Cloud computing and BYOD making it more difficult for IT staff to gain visibility

Cloud computing and BYOD making it more difficult for IT staff to gain visibility

The rise of cloud computing and bring your own device strategies has been the subject of praise for a lot of businesses, many of which have become acutely aware of the benefits that arrive with such technology, including greater collaboration.

Plenty of firms claim to have saved money and improved the overall level of happiness among workers, but IT staff have often expressed concerns about the impact such strategies are having on the overall security and functionality of the network.

According to a survey by Network Instruments, the latest issue to be expressed by IT managers is the fact that it reduces their visibility into the network.

This is a problem due to the fact that reduced visibility makes it harder for staff to manage and more importantly, secure vital information.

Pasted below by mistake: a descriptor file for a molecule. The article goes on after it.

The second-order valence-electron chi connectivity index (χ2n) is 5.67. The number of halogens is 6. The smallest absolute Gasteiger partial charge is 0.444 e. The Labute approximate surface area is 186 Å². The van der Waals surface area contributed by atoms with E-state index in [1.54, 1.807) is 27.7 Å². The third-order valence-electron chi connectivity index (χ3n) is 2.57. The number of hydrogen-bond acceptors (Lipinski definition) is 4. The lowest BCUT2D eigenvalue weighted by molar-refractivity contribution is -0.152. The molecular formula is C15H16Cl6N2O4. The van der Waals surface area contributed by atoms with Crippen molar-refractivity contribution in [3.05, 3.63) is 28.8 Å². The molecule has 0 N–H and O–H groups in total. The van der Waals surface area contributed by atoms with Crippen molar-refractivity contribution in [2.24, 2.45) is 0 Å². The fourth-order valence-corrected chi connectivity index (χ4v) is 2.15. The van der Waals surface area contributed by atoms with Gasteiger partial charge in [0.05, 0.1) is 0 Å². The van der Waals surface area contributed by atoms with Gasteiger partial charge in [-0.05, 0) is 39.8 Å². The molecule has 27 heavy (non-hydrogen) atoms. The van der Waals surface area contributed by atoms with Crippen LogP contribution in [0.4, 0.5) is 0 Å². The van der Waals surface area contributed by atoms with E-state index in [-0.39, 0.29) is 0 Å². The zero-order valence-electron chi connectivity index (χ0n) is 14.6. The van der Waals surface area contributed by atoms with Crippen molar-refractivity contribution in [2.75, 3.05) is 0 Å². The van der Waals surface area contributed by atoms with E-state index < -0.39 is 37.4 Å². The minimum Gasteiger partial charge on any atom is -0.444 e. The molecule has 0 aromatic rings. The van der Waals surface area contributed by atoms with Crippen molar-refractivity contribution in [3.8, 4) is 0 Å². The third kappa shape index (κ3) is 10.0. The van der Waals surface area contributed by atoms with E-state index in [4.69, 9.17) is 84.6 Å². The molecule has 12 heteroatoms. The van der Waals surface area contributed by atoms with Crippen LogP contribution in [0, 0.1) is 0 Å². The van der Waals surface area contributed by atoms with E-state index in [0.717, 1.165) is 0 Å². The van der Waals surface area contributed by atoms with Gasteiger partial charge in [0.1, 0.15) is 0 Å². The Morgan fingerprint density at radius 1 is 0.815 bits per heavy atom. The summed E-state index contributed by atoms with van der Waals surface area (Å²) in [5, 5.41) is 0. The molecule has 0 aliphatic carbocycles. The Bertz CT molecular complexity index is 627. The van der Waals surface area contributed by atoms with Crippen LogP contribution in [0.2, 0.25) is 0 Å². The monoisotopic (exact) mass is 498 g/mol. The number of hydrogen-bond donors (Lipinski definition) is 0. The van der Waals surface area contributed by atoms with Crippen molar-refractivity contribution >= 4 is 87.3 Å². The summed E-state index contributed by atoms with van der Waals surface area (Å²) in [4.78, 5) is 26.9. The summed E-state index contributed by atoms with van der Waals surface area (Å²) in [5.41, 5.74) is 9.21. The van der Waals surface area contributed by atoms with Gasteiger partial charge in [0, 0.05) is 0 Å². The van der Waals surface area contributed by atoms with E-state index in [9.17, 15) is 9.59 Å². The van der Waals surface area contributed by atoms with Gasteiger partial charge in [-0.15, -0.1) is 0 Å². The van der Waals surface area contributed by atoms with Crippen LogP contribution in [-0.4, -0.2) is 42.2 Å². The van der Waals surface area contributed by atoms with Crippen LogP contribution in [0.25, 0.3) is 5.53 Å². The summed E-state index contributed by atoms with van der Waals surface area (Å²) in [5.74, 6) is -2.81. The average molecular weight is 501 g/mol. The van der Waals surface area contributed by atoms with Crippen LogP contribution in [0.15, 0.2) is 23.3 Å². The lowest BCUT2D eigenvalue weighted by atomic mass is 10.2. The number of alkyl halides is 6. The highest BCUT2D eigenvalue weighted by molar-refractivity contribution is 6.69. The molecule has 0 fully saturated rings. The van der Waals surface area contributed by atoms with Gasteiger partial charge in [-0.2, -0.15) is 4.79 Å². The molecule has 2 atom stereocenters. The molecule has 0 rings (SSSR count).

Network Instruments' Sixth Annual State of the Network Global Study found that many organisations believe BYOD technology is the most difficult to monitor, and that the demand for bandwidth will continue to spike as these new services and technologies are brought in.

It also found that those who have expressed concerns with the cloud and BYOD are in fact aware of the benefits of approaches.

Indeed it does not seem to have affected the adoption, with 70 per cent of respondents to last year's survey claiming that their organisation had implemented cloud technology.

This year's figures showed that many organisations expect half of their applications, including email, to be hosted by the cloud in the next 12 months.

But they are not the only technologies to have been subjected to concerns over securing sensitive data, as there have also been worriesover the use of unified communications (UC).

For many companies, UC is moving beyond VoIP, and is starting to include video conferencing, and instant messaging. The latter area grew by more than 35 per cent over the last four years, spreading to almost half of all organisations.

And according to Charles Thompson, director of product strategy at Network Instruments, such a change is worrying IT managers, who feel that it will be simply too difficult to keep up with the bandwidth used by such programs.

The findings arguably show that there is a need for an effective mobile device management strategy within any business that chooses to implement such approaches.